High school students who participate in the AVID college prep program have lower substance use and better health behaviors. Significantly, the findings imply that ‘academic tracking,’ or the practice of separating high and low-performing students into separate classes, reinforces risky social networks and behaviors.
According to new UCLA-led research, a college preparatory program for youth experiencing educational inequity that operates in approximately 13% of US public high schools has a positive impact on students’ social networks, psycho-social outcomes, and health behaviors.
According to the findings, which were published in the peer-reviewed journal Pediatrics, the Advancement via Individual Determination (AVID) program, which aims to increase educational opportunities for under-represented and economically disadvantaged students, also significantly reduces substance use.
In high schools, “academic tracking” is a common practice in which lower-performing students are clustered with others of similar academic achievement. Although this practice was intended to tailor academic rigor to students’ level of preparation, the study findings suggest that it may be counterproductive by reinforcing risky behaviors that students learn from their peers.
“Untracking” these students by mixing them in with higher-performing peers may lead to better physical and psychological health, said lead author Dr. Rebecca Dudovitz, associate professor of pediatrics and director of pediatric health services research at the David Geffen School of Medicine at UCLA.
“This is the first randomized controlled trial of AVID in the United States, so it’s really exciting to see that this program that was designed to help open up educational opportunities for kids, also improved their health,” Dudovitz said.
We believe that surrounding students with a supportive community and providing them with the skills and resources they need to reach their goals within existing educational structures is how we make college and career readiness possible for every student.Thuan Nguyen
AVID works with high school students with B or C grade point averages who would not otherwise beplaced in more rigorous college preparatory tracks. It operates in 5,400 secondary schools in 46 states,including both middle and high schools, and exposes academically mediocre students to more difficult courses than they would have received under normal circumstances. AVID assists students in developing agency, relational capacity, and opportunity knowledge.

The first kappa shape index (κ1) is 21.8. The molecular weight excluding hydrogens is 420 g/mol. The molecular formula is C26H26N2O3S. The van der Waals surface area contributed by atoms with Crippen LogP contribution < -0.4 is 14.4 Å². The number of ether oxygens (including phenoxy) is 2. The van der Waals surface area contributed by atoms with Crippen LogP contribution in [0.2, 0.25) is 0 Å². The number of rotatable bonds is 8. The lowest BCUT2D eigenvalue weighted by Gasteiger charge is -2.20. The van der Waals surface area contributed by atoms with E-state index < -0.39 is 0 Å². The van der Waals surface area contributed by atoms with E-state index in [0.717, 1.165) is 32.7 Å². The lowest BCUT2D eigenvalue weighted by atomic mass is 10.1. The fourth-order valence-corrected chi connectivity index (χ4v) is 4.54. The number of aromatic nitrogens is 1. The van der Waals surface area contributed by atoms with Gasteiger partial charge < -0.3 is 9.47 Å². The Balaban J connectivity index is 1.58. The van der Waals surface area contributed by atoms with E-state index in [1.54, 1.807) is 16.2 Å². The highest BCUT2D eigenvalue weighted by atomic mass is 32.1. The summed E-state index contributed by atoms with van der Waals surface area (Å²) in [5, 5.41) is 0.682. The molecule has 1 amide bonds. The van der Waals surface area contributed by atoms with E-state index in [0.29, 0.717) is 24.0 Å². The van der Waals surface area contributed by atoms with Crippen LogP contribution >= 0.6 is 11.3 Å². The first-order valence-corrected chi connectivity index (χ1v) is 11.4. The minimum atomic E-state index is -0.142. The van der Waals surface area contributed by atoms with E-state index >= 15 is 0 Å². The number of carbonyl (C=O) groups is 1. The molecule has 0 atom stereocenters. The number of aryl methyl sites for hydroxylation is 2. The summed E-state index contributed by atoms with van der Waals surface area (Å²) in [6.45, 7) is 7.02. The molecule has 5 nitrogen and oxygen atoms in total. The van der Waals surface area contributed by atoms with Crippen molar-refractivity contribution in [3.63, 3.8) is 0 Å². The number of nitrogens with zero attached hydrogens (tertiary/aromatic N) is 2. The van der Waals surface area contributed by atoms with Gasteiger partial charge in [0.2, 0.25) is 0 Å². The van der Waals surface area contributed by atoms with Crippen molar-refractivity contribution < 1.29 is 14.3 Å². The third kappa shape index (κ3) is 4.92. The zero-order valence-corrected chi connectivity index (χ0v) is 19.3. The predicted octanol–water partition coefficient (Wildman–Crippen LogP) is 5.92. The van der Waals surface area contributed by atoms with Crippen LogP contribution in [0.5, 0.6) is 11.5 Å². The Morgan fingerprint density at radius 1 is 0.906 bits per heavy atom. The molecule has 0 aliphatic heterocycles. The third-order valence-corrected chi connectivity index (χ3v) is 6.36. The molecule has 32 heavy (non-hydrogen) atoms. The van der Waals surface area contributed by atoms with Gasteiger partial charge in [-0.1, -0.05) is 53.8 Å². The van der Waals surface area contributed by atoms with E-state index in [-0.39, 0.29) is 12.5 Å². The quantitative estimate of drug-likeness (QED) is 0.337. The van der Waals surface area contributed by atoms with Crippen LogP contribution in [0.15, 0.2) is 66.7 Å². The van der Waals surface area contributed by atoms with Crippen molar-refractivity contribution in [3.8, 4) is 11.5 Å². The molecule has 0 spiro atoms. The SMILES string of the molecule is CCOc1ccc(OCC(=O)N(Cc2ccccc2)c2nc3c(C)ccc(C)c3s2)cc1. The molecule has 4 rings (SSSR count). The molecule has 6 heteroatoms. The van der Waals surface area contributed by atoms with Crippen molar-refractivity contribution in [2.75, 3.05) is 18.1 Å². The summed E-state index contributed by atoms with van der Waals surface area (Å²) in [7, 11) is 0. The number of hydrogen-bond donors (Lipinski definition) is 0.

“We believe that surrounding students with a supportive community and providing them with the skills and resources they need to reach their goals within existing educational structures is how we make college and career readiness possible for every student,” said Thuan Nguyen, AVID’s CEO. “The findings of the UCLA study are not surprising because AVID educators invest so much in their students’ lives.”
The researchers randomized 270 students in five large public schools who were placed in either an AVID group or in usual school programs. Students completed surveys at the end of 8th grade or beginning of 9th grade, and again at the end of 9th grade.
They discovered that students in the AVID group had a 33% lower risk of using substances compared to the control group, as well as a 26% lower risk of associating with substance-using peers and about 1.7 times the odds of socializing with peers who were more involved with academics.
Furthermore, AVID males reported lower stress and higher self-efficacy, determination, and school engagement than their peers in the traditional tracked academic program. These effects, however, were not observed in females, possibly because supportive academic environments have a greater impact on boys of color, the researchers write.
“AVID positively impacts social networks, health behaviors, and psycho-social outcomes suggesting academic untracking may have substantial beneficial spillover effects on adolescent health,” the researchers write.
There are some limitations to the study. According to the researchers, the schools are all from a single school district and primarily serve low-income Latino students, and the findings are all from one school year. They did not directly observe how AVID was implemented or investigate whether the program increased college enrollment. Furthermore, it was not possible to blind the participants, which meant that students knew who was assigned to which group, which could have led them to respond to survey questions in ways that the researchers would approve of.
While more research is needed, the findings provide important evidence that “ensuring schools have the resources and structures necessary to expand access to educational opportunities and facilitate healthy social connections, particularly in marginalized communities, may be key to achieving education and health equity more broadly,” the researchers write.